01. Into the Great Battle
04. By the Light of the Silmaril
05. Thangorodrim’s Ruin
06. Bonus: Gil-Estel (Seamless Mix – Whole Album)
The genre of dungeon synth has been steadily increasing in popularity over the last year or two. What started out in the early-mid 90s particularly with Mortiis, as well as a few other artists, many of whom came from the black metal scene, has in these recent years blossomed into a full-blown genre with a number of record labels dedicated to the style and many more solo artists self-releasing troves of lo-fi albums. From a listener’s perspective, entry to this genre at the moment can be quite dizzying and there have been more than a few articles from Bandcamp Daily, among others, that seek to give listeners an introduction to the genre.
As my interest in the genre has increased, I’ve found that the Deivlforst Records label stands out above the rest. The releases often come with limited edition physical media, cassettes and high quality digi-paks have been the norm, but they have recently delved into the vinyl format on their re-issue of Taur-nu-Fuin, also by Thangorodrim, which released simultaneously with this new album Gil-Estel.
Thangorodrim has been hailed as the best dungeon synth artist since Mortiis by more than a few fans and critics of the genre. I won’t make any definitive statement about this, but I can say that I enjoy his music as much as, if not more than, most other dungeon synth projects I’ve heard. I was quick to purchase a copy of that first vinyl, which I assume will sell out reasonably fast, even with it being released in an edition of 300 copies.
Gil-Estel is the fourth release by Thangorodrim since he entered the scene in 2016, and it is his second on Deivlforst Records. On all these releases Thangorodrim has strictly created music inspired by the lore of J.R.R. Tolkien. Each album has focused on a different topic, they are not to be seen as a succession of storyline, running continually from album to album. I will focus in this review only on the two recent releases on Deivlforst, because they are the two full-length releases. It seems worthwhile to cover a bit of Taur-nu-Fuin as it has just seen its vinyl release on the same day as the release of this new album Gil-Estel.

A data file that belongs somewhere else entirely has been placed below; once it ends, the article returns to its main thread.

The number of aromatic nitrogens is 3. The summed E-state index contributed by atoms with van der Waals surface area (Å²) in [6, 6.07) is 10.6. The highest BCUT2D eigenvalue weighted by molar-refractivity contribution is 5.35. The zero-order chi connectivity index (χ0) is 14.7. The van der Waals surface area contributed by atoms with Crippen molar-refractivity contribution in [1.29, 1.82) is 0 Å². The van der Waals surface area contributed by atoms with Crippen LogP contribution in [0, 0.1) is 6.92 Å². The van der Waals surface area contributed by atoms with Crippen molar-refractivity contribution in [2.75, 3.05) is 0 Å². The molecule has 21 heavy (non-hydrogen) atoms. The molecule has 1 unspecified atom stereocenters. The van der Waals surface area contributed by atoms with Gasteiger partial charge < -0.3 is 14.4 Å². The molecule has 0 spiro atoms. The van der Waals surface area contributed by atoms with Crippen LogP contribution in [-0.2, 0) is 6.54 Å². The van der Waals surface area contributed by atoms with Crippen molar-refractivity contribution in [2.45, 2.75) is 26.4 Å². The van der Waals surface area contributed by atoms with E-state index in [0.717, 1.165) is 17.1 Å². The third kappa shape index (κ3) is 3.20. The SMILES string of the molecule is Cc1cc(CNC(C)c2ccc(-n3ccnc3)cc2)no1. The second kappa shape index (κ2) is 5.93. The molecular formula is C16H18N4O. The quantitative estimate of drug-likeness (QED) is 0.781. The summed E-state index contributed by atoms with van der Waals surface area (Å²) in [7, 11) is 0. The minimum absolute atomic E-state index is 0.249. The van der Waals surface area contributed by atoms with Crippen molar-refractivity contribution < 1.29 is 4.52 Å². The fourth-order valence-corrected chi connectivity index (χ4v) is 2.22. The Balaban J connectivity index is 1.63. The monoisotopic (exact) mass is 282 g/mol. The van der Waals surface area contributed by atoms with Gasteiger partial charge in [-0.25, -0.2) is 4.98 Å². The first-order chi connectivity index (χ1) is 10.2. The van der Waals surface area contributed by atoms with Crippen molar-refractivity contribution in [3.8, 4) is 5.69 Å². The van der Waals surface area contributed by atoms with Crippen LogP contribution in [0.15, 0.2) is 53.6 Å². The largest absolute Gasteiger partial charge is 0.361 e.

In the lore of J.R.R. Tolkien, Taur-nu-Fuin, a forest in Northern Dorthonion (or the whole of Dorthonion) was a dark and haunted place. It had been filled with horror after the defeated Sauron turned into a vampire and fled to these woods. For this reason, logically, the album Tuar-nu-Fuin had a significantly darker and more gloomy feel than Gil-Estel. The main exception to this being the final track, “Gwindor’s Rest” which had a greater sense of discovery and hope, due to the story surrounding Beleg meeting Gwindor who would help him to find Túrin. The music of Taur-nu-Fuin can be at times gloomy and atmospheric, at other times it can show the signs of conflict and adventure. Within the confines of dungeon synth, the album uses a decent variation of instrumentation from various synths to emulations of flutes, distant choral vocals and various types of drums.
Gil-Estel, in general, has a much more up-beat sound than Taur-nu-Fuin. There is often a sinister vibe to the music, but it rarely touches on those gloomy atmospherics that often arose throughout Taur-nu-Fuin. Considering the subject matter, this makes perfect sense, as Gil-Estel represents epic battles, the death of an enormous dragon and a journey on a marvelously crafted ship.
“Into the Great Battle” unsurprisingly drops us right into the midst of an epic battle, with sounds representing all the guts and glory to be expected within such a foray on Middle Earth. “Ancalagon” is one of the darker songs on the album. The track is named after one of the largest dragons to ever live on Middle Earth. We hear field recordings of winds rushing passed our ears as the great dragon soars through the skies. The final track of the album, “Thangorodrim’s Ruin” depicts the clashing of Ancalagon with Eärendil, who manages to defeat the dragon, casting him down upon the volcanic mountains, named Thangorodrim, totally destroying them in the process.
I have little knowledge of the lore of J.R.R. Tolkien, though I have read The Hobbit and The Children of Húrin and have always had a deep appreciation for Tolkien’s world and mythos building. I have really enjoyed the music of Thangorodrim, even though I knew nothing about the connections to various aspects of Tolkien’s lore. For those well-versed in this mythos I imagine the connections made by Thangorodrim will bring an even greater appreciation for his music. But, they are not necessary to find enjoyment here.
The mastering by Grimrik and the high quality physical release formats of this album provide a great reason to delve into Gil-Estel, as opposed to so many other dungeon synth albums that have been released recently. Adding to this the talents of the man behind Thangorodrim (who is still quite the mystery, only showing his painted face and devoid of social media profiles) this is really a great place to make a first delve into the dungeon synth genre. The only draw-back for me is that I do prefer my dungeon synth to have a consistently dark atmosphere, if one is in agreement with me, I would recommend starting with his previous album, Taur-nu-Fuin. For those already aware of this genre, I imagine you will also find as much to love about Gil-Estel as I have. Whenever I’m in the mood for some dungeon synth, I really can’t go wrong with Deivlforst releases and this one is no exception.
Written by: Michael Barnett